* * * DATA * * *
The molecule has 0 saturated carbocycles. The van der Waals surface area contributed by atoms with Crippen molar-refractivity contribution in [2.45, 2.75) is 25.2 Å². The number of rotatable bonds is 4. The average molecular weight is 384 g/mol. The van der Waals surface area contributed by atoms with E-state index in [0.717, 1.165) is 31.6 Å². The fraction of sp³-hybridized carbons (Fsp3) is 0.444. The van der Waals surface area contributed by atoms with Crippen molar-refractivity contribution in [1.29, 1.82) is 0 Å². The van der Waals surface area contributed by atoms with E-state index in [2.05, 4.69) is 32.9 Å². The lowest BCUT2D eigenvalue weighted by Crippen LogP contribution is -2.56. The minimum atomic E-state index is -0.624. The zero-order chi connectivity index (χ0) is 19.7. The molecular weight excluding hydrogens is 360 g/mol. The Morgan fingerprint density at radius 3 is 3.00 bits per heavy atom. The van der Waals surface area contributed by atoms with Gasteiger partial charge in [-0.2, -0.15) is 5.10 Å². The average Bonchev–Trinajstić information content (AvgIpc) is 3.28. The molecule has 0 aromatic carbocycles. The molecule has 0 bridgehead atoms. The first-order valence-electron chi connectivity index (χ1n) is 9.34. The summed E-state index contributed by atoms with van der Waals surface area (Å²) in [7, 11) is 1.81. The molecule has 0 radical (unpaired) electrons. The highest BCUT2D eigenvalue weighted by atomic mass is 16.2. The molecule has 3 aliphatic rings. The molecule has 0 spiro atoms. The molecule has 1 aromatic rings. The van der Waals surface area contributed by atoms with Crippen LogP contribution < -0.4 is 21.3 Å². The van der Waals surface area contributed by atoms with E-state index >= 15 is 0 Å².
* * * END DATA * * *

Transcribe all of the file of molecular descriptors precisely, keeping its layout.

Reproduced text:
The molecule has 0 saturated carbocycles. The van der Waals surface area contributed by atoms with Crippen molar-refractivity contribution in [2.45, 2.75) is 25.2 Å². The number of rotatable bonds is 4. The average molecular weight is 384 g/mol. The van der Waals surface area contributed by atoms with E-state index in [0.717, 1.165) is 31.6 Å². The fraction of sp³-hybridized carbons (Fsp3) is 0.444. The van der Waals surface area contributed by atoms with Crippen molar-refractivity contribution in [1.29, 1.82) is 0 Å². The van der Waals surface area contributed by atoms with E-state index in [2.05, 4.69) is 32.9 Å². The lowest BCUT2D eigenvalue weighted by Crippen LogP contribution is -2.56. The minimum atomic E-state index is -0.624. The zero-order chi connectivity index (χ0) is 19.7. The molecular weight excluding hydrogens is 360 g/mol. The Morgan fingerprint density at radius 3 is 3.00 bits per heavy atom. The van der Waals surface area contributed by atoms with Gasteiger partial charge in [-0.2, -0.15) is 5.10 Å². The average Bonchev–Trinajstić information content (AvgIpc) is 3.28. The molecule has 0 aromatic carbocycles. The molecule has 0 bridgehead atoms. The first-order valence-electron chi connectivity index (χ1n) is 9.34. The summed E-state index contributed by atoms with van der Waals surface area (Å²) in [7, 11) is 1.81. The molecule has 0 radical (unpaired) electrons. The highest BCUT2D eigenvalue weighted by atomic mass is 16.2. The molecule has 3 aliphatic rings. The molecule has 0 spiro atoms. The molecule has 1 aromatic rings. The van der Waals surface area contributed by atoms with Crippen LogP contribution < -0.4 is 21.3 Å². The van der Waals surface area contributed by atoms with E-state index >= 15 is 0 Å².